"I certainly will not," said Frank. "I am very much obliged to you for having told me first."
The two rose from their grassy seats, and walked slowly back to the farmhouse.
CHAPTER XXX. FRANK CALLS ON SQUIRE HAYNES
The next morning Mr. Morton was a passenger by the early stage for Webbington, where he took the train for Boston. Thence he was to proceed to New York by the steamboat train.
"Good-by, Mr. Morton," said Frank, waving his cap as the stage started. "I hope you'll soon be back."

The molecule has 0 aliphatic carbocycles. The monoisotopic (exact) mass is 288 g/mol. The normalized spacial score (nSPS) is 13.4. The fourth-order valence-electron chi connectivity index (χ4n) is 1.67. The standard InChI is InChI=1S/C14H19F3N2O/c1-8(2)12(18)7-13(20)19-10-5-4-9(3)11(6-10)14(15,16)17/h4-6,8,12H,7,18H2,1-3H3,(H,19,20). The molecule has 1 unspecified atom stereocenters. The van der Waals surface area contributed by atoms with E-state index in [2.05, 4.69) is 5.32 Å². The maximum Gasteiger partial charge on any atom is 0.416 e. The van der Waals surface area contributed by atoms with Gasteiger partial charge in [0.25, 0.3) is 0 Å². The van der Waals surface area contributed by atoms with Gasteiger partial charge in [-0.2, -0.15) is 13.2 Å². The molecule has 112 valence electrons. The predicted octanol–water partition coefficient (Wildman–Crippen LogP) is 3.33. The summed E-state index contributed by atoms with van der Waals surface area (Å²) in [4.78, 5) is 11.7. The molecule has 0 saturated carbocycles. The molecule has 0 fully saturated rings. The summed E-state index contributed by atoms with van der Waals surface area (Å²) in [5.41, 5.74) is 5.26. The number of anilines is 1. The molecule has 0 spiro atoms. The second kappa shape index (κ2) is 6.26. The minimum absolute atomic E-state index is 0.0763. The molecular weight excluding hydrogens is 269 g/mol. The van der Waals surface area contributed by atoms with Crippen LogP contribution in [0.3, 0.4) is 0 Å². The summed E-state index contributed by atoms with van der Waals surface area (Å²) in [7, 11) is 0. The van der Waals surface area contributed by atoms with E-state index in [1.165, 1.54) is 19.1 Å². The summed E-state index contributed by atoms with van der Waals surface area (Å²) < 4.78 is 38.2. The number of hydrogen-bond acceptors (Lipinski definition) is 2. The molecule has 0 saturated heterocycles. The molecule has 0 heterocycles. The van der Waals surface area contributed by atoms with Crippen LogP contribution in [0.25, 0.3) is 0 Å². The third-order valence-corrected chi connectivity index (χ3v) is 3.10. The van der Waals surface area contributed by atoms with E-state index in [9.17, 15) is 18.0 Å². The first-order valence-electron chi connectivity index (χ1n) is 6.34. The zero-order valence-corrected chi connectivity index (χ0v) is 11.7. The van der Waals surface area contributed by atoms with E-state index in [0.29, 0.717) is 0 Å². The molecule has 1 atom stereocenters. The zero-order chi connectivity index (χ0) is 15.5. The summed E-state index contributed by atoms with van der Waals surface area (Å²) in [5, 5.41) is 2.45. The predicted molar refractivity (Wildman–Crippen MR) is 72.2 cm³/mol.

Crack went the whip, round went the wheels. The horses started, and the stage rumbled off, swaying this way and that, as if top-heavy.
Frank went slowly back to the house, feeling quite lonely. He had become so accustomed to Mr. Morton's companionship that his departure left a void which he hardly knew how to fill.
As he reflected upon Mr. Morton's story he began to feel an increased uneasiness at the mortgage held by Squire Haynes upon his father's farm. The time was very near at hand--only ten days off--when the mortgage might be foreclosed, and but half the money was in readiness.